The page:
A city that's sophisticated, affordable and filled with secrets… these are just some of the reasons why we're in love with Krakow (also spelt "Cracow") in southern Poland. According to Polish folklore, Krakow was founded by the legendary King Krak after he defeated the terrible Wawel Dragon. Whether or not that's based in any truth, there's certainly a mythical feel here to this day.
The UNESCO-listed Old Town in Krakow is positively rife with fascinating sites and landmarks. A must-see is Rynek Glowny (Krakow Market Square), which is one of the largest medieval town square in all of Europe. Also sometimes referred to as Main Market Square, this area of the city was first laid out back in 1257 and is home to beautiful buildings including the Church of St Mary, the white Church of St Adalbert, and Cloth Hall, a huge covered marketplace with vendors selling clothes, nick-knacks and jewelry.
Old Town also has a high concentration of great restaurants serving up delectable Polish food like golabki (boiled cabbage leaves stuffed with meat, onions and rice) and pierogi (potato and meat-filled dumplings). If you're on the go, Krakow street food is worth a try.
To discover all that Krakow Old Town has to offer, join one of the free walking tours that depart daily from St Mary's Church in the Main Square. There's a huge variety of options in the city, from cured beef sandwiches to Obwarzanek (a bagel-slash-pretzel baked snack).
Visiting Krakow is no less safe than visiting any other big city. As always, you should keep your wits about you when walking around at night and make sure you keep your valuables close at hand and out of obvious sight. But in general, the crime rate is relatively low in Krakow and it's not something you should be worrying about too much on your trip.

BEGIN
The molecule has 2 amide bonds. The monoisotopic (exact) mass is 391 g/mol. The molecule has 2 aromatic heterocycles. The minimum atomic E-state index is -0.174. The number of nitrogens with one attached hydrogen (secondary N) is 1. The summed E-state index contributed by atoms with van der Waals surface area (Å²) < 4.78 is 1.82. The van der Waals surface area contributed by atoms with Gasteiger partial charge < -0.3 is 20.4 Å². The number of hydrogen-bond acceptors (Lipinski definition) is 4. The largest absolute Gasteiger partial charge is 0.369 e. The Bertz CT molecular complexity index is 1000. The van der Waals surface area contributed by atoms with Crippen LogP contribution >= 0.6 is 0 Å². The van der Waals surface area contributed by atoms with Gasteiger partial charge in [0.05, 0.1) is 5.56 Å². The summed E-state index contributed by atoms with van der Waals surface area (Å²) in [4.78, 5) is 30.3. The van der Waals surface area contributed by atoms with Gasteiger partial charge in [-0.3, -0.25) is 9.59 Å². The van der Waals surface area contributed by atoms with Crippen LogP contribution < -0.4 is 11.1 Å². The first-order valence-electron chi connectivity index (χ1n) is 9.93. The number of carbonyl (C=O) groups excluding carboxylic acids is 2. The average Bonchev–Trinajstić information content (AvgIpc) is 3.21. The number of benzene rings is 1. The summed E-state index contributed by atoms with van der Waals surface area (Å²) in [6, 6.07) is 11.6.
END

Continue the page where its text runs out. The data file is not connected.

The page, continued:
However, it is worth noting that some of the laws in Poland differ from those you may be used to. For example, the police in Poland are very strict about drunk driving and public drunkenness. If they find you acting drunk in a public place, you may be taken to a clinic where a nurse will help you sober up.
They may be hard to pronounce ("Bee-esh-chardy", for the record), and even harder to spell, but the Bieszczady Mountains are a beautiful hotspot for keen hikers and nature lovers. Located between four and five hours east of Krakow, this beautiful mountain range runs from Poland through part of Ukraine and Slovakia. We're almost reluctant to tell you about the Bieszczady Mountains because they're practically undiscovered, but you really should include them in your itinerary if you like going off the beaten path.
The infamous former World War II concentration camp at Auschwitz is a harrowing sight to behold. This is the place where more than one million men, women and children lost their lives under the harsh conditions imposed by the Nazis. These days, Auschwitz is a memorial to the victims with a museum describing the lives of the people who lived there. Entry to Auschwitz-Birkenau is free, and it's a one and a half to two hour train journey from Krakow.
The UNESCO-listed Wieliczka Salt Mine is one of the most popular destinations in Poland, with an annual visitor count of more than one million. This 700-year-old salt mine is 327 metres deep and 287 kilometres long, with an "underground town" featuring lakes, passages and the eerie but beautiful Chapel of St Kinga.